History of the Crescent J Charolais

Crescent J Charolais bullIsa Cattle Company brought the Crescent J Charolais herd to Texas from Florida in 1998 in partnership with Dr. Bill Broussard, whose family was the first to import Charolais cattle into this country. Since that time, they have undergone intense selection pressure using the Six Essentials. The result is a unique and dynamic gene pool unlike any other in the Charolais breed.

Crescent J Charolais cowThe Beefmaster X Charolais cross is the blueprint for success with a terminal-sire commercial program. We are pleased to offer our customers "the best of both worlds."

Isa Cattle Company features Crescent J Charolais bulls in their annual bull sale each October.


Crescent J Herd Overcomes Turbulent Beginning

Under threat of a second world war, Jean Peugibet, a Frenchman who was a citizen of Mexico, first imported Charolais from France to North America in the 1930s. Some people believed that France feared irreversible damage to the breed if war with Germany broke out; if a viable herd were established in North America, the Charolais breed would have better chances for survival.

Several importations occurred in the 1930s. I believe the last one was in 1937, consisting of seven pregnant females. The Peugibet herd was assembled in the Mexican tropical state of Puebla, where it remained until 1952.

Peugibet Charolais herdWhen Mr. Peugibet died around 1943, Mr. Henri Gilly, another French citizen of Mexico, acquired the entire herd. From 1938 to the 1940s, several full-blood Charolais bulls were imported to the U.S. from Mexico. According to records kept by Mr. Peugibet and Mr. Gilly, no full-blood females were exported from Mexico during that time.

Around 1946, Alphe Broussard, a progressive ninth-generation cattleman and the father of William and Charles Broussard, became aware of the Charolais breed and its reputation for efficient production of high-quality beef. He purchased two crossbred Charolais bulls from Mr. Burnside of Louisiana in 1949. When he saw the results in the 1950 calf crop from these bulls, he decided to attempt acquisition of the Peugibet (now Gilly) herd from Mexico.

In May 1952, Alphe Broussard and Mr. Gilly signed a contract under which Mr. Gilly was to deliver the Charolais herd to the Flying J Ranch in Louisiana at his own expense and risk.

In September, the aftosa-caused ban on importation of Mexican cattle was lifted. All arrangements and testing of the herd by a USDA veterinarian were completed. However, in late 1952, the Mexican government announced it did not want to permit exportation of the cattle, but under arrangements made by Mr. Gilly, the cattle began crossing into the U.S. in February 1953.

After several deliveries amounting to about 68 head were completed two months later, Alphe Broussard became concerned that Mr. Gilly may not have made all the proper arrangements with U.S. Customs. At that time, there was no duty on registered stock; only a declaration of intent to import to the U.S. was necessary. Alphe, therefore, went to Washington, D.C., and met with elected representatives to inquire about the best course of action. He was directed to U.S. Customs, where he attempted to take corrective action. He also met with Mr. Pearce, Louisiana Commissioner of Agriculture, to seek further advice. Mr. Pearce had known of the importation project since 1951 and was strongly supportive of it.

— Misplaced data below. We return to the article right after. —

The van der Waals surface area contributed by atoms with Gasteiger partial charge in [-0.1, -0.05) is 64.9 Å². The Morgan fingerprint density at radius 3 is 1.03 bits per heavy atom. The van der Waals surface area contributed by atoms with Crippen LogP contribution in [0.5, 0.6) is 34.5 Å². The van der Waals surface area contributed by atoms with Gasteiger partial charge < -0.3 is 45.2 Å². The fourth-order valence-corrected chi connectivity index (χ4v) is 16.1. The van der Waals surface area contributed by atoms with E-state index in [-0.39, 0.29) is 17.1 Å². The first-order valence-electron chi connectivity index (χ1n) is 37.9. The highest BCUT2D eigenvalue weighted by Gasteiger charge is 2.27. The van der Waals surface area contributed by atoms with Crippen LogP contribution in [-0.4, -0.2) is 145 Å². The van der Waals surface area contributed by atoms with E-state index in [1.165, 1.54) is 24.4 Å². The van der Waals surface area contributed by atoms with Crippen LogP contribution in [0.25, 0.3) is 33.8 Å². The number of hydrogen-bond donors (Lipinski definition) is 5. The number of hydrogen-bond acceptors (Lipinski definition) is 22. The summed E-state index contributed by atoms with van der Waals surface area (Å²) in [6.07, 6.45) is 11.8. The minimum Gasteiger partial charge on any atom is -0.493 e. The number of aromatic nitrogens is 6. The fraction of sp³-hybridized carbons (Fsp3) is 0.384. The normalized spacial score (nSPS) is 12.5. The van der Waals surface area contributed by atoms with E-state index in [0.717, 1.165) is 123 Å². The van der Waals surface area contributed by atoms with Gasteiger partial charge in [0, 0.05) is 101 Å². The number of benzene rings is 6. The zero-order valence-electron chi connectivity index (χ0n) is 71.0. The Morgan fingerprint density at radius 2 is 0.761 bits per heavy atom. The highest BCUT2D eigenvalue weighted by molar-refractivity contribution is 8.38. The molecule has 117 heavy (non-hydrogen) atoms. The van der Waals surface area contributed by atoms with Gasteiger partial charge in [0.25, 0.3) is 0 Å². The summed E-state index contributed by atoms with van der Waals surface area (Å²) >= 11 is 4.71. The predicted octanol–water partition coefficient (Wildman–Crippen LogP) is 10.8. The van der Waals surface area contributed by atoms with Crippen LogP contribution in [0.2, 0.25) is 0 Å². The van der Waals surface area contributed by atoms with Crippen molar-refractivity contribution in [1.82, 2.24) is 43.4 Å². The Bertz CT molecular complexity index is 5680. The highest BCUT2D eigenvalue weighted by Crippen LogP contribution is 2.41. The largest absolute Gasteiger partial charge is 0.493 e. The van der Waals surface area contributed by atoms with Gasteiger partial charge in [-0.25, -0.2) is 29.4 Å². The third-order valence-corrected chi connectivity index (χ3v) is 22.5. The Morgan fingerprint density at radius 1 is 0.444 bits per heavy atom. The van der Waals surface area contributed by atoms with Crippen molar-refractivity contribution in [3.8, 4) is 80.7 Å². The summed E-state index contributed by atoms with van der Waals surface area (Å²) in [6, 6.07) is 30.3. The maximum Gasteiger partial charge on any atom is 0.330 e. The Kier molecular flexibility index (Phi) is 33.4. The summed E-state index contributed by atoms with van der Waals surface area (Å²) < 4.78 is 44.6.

By the middle of 1953, word had spread quickly through the agricultural community that full-blood Charolais females had been imported into the U.S. The Broussard family suddenly faced a firestorm of unanticipated hostility. A few months later, Alphe Broussard was arrested by customs agents and charged with smuggling cattle into the U.S. The story is very convoluted; I will only say that in the opinion of his family and some of our elected officials, Alphe Broussard was railroaded and spent one year in prison. President Dwight D. Eisenhower later granted him a full pardon in 1958.

Meanwhile, political pressure mounted for the cattle to be returned to Mexico. For financial and strategic reasons, the Broussard family entered into a partnership with Mr. Max Michaelis, a dual citizen of both Mexico and the U.S. The cattle were returned to Mexico and were seized by the Mexican government. These same officials had previously seized the portion of the Gilly herd that had remained in Mexico. These problems possibly could have been avoided had the Broussard–Gilly venture been willing to pay bribes in Mexico.

After a long court fight in Mexico, approximately 102 head of full-blood Charolais were returned to Mr. Michaelis, and these cattle were moved to Texas. Around 1960, 68 head were returned to the Broussard family's Flying J Ranch.

In 1972, 24 females and three bulls of the Flying J Charolais herd were acquired by William Broussard and taken to the Crescent J Ranch in Florida. Since that time, very complete health and production records have been kept. Cattle have been selected for productivity (females must produce a good-quality calf by age 2 and annually thereafter), soundness (including udder), easy calving (acceptable birth weight), good weaning weight, good yearling weight, reasonable disposition, and confirmation. Occasional AI from outside the herd was used selectively to introduce the polled gene and to prevent extensive in-breeding.

Because of this herd's long history in tropical Mexico and subtropical Louisiana and Florida, they are very well heat-adapted. Several exportations have been made to Puerto Rico, where they are performing well.

With its storied background, this herd can reasonably be called the foundation herd for the Charolais breed in North America.

By William J. Broussard, M.D.